TELL ME is a 36 month Collaborative Project, aimed to provide evidence and to develop models for improved risk communication during infectious disease crises. TELL ME combined public health, social sciences, behavioral sciences, political sciences, law, ethics, communication and media, in order to develop original communication strategies regarding complicated messages and advice based on uncertainties, also addressing vaccine-resistant groups. 

During infection outbreaks, one of the major problems has always been to communicate with the population in order to influence behaviors, reduce the spread of disease and avoid panic. For centuries the communication strategy adopted by authorities dealing with infectious outbreaks was chiefly based on denial and verbal reassurances, followed, in a further phase, by restrictive measures (quarantine, isolation, compulsory hospitalization) and sanctions for non compliant individuals. The increasing recognition that human behaviour critically influences infectious disease transmission led to concentrate efforts on education and prescriptive messages.

Yet recommendations were soon recognized as insufficient, people needed to be also “persuaded” by emotional messages. The focus then shifted on public health propaganda. As the rapid and tumultuous progress in biological sciences, computer sciences, information technologies, and the naissance of a global public health governance, are offering new, surprising, opportunities for the containment of infectious disease outbreaks, there is the danger that we fail to take advantage of these opportunities, only getting their “adverse effects”. We need instead to understand how maximizing opportunities and minimizing risks, notably we should learn to exploit the huge potential that the info society may offer in terms of evidence based and participatory communication. This is the first lesson, that one should get from communication failures occurred during the 2009 influenza H1N1 pandemic. A real paradigm shift has occurred, new challenges must be addressed, new models should be developed: this is the pivotal concept that has driven the consortium to propose the TELL ME project.

MMLAP and other EU Projects

Health system analysis to support capacity development in response to the threat of pandemic influenza in Asia
Making society an active participant in water adaptation to global change
Public Participation in Developing a Common Framework for Assessment and Management of Sustainable Innovation
Engaging all of Europe in shaping a desirable and sustainable future
Expect the unexpected and know how to respond
Driving innovation in crisis management for European resilience
Effective communication in outbreak management: development of an evidence-based tool for Europe
Solutions to improve CBRNe resilience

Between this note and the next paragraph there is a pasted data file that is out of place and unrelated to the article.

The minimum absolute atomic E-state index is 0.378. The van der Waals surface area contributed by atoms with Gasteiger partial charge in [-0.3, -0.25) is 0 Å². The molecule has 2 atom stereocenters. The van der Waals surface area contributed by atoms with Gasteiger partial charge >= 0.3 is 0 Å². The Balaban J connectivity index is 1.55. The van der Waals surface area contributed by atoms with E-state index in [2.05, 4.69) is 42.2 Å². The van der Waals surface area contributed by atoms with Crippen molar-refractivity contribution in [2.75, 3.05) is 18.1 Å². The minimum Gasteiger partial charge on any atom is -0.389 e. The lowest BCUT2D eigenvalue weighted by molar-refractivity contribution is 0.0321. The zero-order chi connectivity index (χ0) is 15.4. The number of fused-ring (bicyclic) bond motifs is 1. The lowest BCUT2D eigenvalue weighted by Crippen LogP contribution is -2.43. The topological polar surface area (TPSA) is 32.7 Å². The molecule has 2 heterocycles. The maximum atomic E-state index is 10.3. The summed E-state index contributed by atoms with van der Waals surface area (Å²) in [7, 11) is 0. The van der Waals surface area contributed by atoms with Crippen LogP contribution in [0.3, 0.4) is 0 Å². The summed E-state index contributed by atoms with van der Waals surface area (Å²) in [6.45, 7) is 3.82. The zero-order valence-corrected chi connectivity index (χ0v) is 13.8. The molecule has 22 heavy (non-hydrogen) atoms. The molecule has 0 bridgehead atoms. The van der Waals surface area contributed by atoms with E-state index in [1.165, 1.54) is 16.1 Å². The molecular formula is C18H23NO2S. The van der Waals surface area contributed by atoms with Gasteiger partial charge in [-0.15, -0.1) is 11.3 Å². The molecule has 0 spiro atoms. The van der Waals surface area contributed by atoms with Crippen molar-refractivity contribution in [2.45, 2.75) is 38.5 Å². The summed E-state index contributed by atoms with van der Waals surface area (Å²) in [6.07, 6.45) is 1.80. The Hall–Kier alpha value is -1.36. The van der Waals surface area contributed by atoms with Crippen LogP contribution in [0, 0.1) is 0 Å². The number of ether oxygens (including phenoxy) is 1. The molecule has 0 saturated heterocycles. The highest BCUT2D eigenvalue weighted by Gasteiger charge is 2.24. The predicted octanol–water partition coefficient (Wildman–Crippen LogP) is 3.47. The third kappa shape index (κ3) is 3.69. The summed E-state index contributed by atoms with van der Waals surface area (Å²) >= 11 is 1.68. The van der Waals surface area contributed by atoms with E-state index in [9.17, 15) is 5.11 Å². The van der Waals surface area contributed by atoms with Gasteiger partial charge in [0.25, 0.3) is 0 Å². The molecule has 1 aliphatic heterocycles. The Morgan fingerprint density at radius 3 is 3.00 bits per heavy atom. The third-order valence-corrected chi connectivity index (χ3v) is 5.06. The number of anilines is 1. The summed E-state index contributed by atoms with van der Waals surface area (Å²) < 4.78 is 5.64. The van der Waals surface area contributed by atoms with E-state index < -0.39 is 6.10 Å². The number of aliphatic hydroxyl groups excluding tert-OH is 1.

Network for Communicable Disease Control in Southern Europe and Mediterranean Countries
Developing the framework for an epidemic forecast infrastructure
Strengthening of the national surveillance system for communicable diseases
Surveillance of vaccine preventable hepatitis
European monitoring of excess mortality for public health action
European network for highly infectious disease
Dedicated surveillance network for surveillance and control of vaccine preventable diseases in the EU
Modelling the spread of pandemic influenza and strategies for its containment and mitigation
Cost-effectiveness assessment of european influenza human pandemic alert and response strategies
Bridging the gap between science, stakeholders and policy makers
Promotion of immunization for health professionals in Europe
Towards inclusive research programming for sustainable food innovations
Addressing chronic diseases and healthy ageing across the life cycle
Medical ecosystem – personalized event-based surveillance
Studying the many and varied economic, social, legal and ethical aspects of the recent developments on the Internet, and their consequences for the individual and society at large
Get involved in the responsible marine research and innovation
Knowledge-based policy-making on issues involving science, technology and innovation, mainly based upon the practices in Parliamentary Technology Assessment
Assessment of the current pandemic preparedness and response tools, systems and practice at national, EU and global level in priority areas
Analysis of innovative public engagement tools and instruments for dynamic governance in the field of Science in Society
Public Engagement with Research And Research Engagement with Society
Computing Veracity – the Fourth Challenge of Big Data
Providing infrastructure, co-ordination and integration of existing clinical research networks on epidemics and pandemics
Promote vaccinations among migrant population in Europe
Creating mechanisms for effectively tackling the scientific and technology related challenges faced by society
Improve the quality of indoor air, keeping it free from radon
Improving respect of ethics principles and laws in research and innovation, in line with the evolution of technologies and societal concerns
Investigating how cities in the West securitise against global pandemics
Creating a structured dialogue and mutual learning with citizens and urban actors by setting up National Networks in 10 countries across Europe
Identifying how children can be change agents in the Science and Society relationship
Establishing an open dialogue between stakeholders concerning synthetic biology’s potential benefits and risks
Transparent communication in Epidemics: Learning Lessons from experience, delivering effective Messages, providing Evidence